- Enjoy the food from La Floridita at the pool or in the courtyard where the food truck is located.
- Grab a bite and then meet in the hotel’s Island Room, ideal for smaller gatherings of up to 30.
- Enjoy a tropical cocktail networking hour by renting out the hotel’s Tiki Hut, which can accommodate up to 150.
For a more interactive food experience, the Havana Cabana Hotel also offers classes on how to prepare a Cuban sandwich.
Alex Beaumont, Executive Chef at Casa Marina/The Reach, Waldorf Astoria Resort
Casa Marina and The Reach, Waldorf Astoria Resort’s Alex Beaumont has been in Key West for 10 years. Prior, he attended culinary school in Quebec City, primarily studying classic French cuisine. He’s worked under Georges Blanc, a three-star Michelen chef in France as well as at many fine-dining restaurants in Quebec before landing in Madison, Wisconsin as Executive Sous-Chef at a Marriott conference center and Sous-Chef at a trendy country club.
With more than 25 years of experience cooking in kitchens around the world, Beaumont explained that with each stop along the way, the destination and local culture inspired him to shape his culinary philosophy.
Today his team curates menus of Conch Republic favorites with a French twist.
“I’m committed to sustainable culinary practices and providing indigenous local produce to amplify a group’s experience,” Beaumont said.
Beaumont said he believes the Keys are a perfect place for ocean-to-table cuisine. “My favorites include snowy grouper and yellow tail,” he said.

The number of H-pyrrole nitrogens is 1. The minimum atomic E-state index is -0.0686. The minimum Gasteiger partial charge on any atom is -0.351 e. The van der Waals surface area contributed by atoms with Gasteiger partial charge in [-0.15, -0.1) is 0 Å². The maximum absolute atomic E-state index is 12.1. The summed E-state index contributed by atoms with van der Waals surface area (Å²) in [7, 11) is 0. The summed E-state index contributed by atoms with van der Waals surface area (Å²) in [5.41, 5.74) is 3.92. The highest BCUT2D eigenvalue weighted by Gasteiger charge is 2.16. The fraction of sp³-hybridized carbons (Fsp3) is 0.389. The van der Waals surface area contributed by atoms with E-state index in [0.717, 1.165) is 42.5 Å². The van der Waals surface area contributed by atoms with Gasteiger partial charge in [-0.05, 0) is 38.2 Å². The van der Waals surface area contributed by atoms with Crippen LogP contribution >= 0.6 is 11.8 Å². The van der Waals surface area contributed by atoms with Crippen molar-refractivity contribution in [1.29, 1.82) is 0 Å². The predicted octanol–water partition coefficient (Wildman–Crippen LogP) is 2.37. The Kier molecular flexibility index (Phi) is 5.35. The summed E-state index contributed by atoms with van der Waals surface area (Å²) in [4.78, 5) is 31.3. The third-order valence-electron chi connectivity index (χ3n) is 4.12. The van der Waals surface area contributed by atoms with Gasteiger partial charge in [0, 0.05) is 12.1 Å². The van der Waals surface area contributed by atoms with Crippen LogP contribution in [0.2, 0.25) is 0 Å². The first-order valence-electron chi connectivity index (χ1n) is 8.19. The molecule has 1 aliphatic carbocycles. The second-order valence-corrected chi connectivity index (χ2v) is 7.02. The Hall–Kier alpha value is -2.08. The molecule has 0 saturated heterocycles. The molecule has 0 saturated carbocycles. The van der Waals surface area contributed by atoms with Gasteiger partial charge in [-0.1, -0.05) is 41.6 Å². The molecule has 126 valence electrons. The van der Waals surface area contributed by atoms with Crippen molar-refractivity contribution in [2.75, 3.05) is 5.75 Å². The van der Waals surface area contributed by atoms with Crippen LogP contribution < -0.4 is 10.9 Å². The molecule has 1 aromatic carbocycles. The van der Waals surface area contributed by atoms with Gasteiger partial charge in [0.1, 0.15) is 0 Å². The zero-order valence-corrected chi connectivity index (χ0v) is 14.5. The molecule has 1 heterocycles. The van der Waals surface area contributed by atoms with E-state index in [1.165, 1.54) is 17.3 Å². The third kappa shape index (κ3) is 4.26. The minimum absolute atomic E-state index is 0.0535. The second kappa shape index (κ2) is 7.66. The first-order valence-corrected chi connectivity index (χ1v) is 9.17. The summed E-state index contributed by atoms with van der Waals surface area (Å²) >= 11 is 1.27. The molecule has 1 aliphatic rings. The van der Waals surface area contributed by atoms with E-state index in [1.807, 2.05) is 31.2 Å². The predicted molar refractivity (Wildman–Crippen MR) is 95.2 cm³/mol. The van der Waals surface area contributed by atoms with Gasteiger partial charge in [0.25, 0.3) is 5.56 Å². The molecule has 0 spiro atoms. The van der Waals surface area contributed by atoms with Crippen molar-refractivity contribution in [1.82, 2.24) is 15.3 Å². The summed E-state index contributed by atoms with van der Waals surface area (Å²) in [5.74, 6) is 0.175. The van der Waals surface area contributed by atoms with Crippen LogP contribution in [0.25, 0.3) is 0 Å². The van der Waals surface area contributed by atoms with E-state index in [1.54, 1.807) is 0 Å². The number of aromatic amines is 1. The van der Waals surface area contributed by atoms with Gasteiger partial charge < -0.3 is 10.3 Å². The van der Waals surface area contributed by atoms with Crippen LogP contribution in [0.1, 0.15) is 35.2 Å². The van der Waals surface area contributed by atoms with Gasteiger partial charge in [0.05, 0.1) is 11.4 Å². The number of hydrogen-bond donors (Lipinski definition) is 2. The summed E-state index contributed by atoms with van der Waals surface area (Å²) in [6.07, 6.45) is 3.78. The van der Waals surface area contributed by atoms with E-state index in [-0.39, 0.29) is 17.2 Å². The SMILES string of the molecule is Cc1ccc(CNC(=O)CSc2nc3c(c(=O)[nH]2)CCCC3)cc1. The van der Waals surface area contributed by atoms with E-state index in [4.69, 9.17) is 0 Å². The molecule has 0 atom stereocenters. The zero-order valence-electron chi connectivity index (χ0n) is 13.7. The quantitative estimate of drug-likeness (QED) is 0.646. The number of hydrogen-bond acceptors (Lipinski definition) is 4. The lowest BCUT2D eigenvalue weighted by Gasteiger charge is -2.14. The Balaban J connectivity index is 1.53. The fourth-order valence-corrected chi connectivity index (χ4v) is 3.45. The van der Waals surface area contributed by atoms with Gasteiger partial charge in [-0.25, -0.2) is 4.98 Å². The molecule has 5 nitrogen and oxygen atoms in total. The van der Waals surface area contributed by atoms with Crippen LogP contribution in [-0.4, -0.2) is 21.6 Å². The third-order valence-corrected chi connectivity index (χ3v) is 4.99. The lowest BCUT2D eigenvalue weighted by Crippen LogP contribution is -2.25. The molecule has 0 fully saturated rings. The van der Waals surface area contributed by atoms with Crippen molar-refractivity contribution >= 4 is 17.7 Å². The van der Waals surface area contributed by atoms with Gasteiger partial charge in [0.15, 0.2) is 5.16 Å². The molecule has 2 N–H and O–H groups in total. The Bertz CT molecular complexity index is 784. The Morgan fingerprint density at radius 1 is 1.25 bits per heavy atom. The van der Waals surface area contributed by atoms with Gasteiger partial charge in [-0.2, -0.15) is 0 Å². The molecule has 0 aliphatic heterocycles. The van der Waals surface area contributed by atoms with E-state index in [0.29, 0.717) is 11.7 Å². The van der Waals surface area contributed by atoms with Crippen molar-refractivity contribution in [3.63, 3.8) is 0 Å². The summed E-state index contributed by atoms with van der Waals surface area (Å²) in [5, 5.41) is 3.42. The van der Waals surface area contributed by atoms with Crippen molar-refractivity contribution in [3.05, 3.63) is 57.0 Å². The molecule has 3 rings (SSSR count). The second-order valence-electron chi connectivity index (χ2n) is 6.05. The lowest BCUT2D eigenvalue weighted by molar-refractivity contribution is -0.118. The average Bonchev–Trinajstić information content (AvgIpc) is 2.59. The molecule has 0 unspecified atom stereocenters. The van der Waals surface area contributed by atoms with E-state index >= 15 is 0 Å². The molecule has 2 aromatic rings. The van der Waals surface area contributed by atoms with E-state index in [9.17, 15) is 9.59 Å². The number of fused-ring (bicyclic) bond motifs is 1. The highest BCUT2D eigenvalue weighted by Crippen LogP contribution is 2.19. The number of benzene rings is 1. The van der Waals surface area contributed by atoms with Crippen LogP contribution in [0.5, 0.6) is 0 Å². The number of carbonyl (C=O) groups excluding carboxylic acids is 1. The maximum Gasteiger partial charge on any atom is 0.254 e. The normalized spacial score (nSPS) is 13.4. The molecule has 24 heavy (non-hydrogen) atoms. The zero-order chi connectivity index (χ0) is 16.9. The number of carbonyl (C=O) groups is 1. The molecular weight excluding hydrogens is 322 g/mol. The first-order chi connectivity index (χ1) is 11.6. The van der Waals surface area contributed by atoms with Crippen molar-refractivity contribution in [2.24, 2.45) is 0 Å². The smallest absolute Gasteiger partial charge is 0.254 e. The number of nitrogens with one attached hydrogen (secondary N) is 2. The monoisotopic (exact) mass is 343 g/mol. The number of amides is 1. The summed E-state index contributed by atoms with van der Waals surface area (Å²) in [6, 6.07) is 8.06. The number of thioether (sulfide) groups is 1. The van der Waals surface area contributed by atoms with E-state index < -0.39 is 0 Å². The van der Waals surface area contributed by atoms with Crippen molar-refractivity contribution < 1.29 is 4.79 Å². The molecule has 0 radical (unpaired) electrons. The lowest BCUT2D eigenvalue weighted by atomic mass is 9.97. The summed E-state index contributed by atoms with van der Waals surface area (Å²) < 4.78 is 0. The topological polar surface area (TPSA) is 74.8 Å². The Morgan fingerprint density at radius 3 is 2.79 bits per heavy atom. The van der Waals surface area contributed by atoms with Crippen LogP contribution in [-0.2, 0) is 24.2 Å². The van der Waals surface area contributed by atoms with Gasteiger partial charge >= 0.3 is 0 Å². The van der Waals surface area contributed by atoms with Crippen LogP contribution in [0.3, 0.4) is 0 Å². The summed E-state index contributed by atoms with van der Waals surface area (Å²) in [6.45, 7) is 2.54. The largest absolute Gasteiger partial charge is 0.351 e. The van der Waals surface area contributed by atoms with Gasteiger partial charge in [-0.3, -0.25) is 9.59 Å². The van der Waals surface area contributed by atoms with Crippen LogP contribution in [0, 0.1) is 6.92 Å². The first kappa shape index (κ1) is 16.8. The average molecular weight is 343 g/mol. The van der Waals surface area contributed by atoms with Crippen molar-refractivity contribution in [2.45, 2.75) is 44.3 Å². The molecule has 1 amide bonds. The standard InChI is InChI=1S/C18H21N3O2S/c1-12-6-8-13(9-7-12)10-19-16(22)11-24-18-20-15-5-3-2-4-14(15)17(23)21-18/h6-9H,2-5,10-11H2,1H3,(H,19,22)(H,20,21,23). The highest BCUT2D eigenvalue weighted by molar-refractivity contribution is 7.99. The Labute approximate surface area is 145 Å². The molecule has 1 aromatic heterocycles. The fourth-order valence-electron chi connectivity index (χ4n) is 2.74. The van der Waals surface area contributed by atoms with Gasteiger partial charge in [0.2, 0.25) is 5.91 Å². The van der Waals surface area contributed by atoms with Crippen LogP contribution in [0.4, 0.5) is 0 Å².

Host a Meeting at Casa Marina and The Reach
Casa Marina/The Reach Executive Chef Alex Beaumont Puts Fire to Meat
As executive chef at both Casa Marina and The Reach, Beaumont explained that there are a variety of ways for groups to meet at both properties while enjoying their cuisine.
- Beaumont likes to set up action stations with a la minute cooking for groups, like cooking whole fish over a fire pit on the beach.
- Interactive cooking sessions are easy to customize and arrange for groups. Beaumont sited one instance where a spear fisherman came off the boat and onto the beach where guests were having a cocktail hour, delivering fresh lobster to the grill.
- Teambuilding events, like where guests prepare their own food with the chef, can also be arranged.
Whether cruising on a catamaran and munching on lobster chilau or watching one of Key West’s famous sunsets with a plate of yellowtail snapper, your group’s next meal on the island will leave attendees both satisfied and with a true sense of Key West food culture.